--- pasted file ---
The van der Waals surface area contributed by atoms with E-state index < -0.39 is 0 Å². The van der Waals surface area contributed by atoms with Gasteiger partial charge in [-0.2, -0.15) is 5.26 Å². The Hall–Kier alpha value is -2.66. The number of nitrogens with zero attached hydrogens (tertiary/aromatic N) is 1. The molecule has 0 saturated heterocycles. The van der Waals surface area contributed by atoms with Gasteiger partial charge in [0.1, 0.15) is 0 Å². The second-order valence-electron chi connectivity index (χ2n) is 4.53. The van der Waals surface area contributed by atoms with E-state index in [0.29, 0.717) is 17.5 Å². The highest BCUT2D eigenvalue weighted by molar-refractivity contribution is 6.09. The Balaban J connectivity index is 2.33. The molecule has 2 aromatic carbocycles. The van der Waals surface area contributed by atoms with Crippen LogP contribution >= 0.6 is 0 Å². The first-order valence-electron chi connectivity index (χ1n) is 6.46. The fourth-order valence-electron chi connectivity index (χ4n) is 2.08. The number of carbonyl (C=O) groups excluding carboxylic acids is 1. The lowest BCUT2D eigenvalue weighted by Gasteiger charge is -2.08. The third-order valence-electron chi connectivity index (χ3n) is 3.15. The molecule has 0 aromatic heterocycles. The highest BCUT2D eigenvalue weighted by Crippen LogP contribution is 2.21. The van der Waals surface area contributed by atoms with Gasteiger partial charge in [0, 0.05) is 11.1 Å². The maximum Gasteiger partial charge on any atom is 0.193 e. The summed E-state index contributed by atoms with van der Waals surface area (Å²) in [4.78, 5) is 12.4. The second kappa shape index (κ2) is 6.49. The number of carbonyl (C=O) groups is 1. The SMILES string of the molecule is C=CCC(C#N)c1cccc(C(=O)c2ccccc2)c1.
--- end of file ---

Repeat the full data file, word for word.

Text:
The van der Waals surface area contributed by atoms with E-state index < -0.39 is 0 Å². The van der Waals surface area contributed by atoms with Gasteiger partial charge in [-0.2, -0.15) is 5.26 Å². The Hall–Kier alpha value is -2.66. The number of nitrogens with zero attached hydrogens (tertiary/aromatic N) is 1. The molecule has 0 saturated heterocycles. The van der Waals surface area contributed by atoms with Gasteiger partial charge in [0.1, 0.15) is 0 Å². The second-order valence-electron chi connectivity index (χ2n) is 4.53. The van der Waals surface area contributed by atoms with E-state index in [0.29, 0.717) is 17.5 Å². The highest BCUT2D eigenvalue weighted by molar-refractivity contribution is 6.09. The Balaban J connectivity index is 2.33. The molecule has 2 aromatic carbocycles. The van der Waals surface area contributed by atoms with Crippen LogP contribution >= 0.6 is 0 Å². The first-order valence-electron chi connectivity index (χ1n) is 6.46. The fourth-order valence-electron chi connectivity index (χ4n) is 2.08. The number of carbonyl (C=O) groups excluding carboxylic acids is 1. The lowest BCUT2D eigenvalue weighted by Gasteiger charge is -2.08. The third-order valence-electron chi connectivity index (χ3n) is 3.15. The molecule has 0 aromatic heterocycles. The highest BCUT2D eigenvalue weighted by Crippen LogP contribution is 2.21. The van der Waals surface area contributed by atoms with Gasteiger partial charge in [0, 0.05) is 11.1 Å². The maximum Gasteiger partial charge on any atom is 0.193 e. The summed E-state index contributed by atoms with van der Waals surface area (Å²) in [4.78, 5) is 12.4. The second kappa shape index (κ2) is 6.49. The number of carbonyl (C=O) groups is 1. The SMILES string of the molecule is C=CCC(C#N)c1cccc(C(=O)c2ccccc2)c1.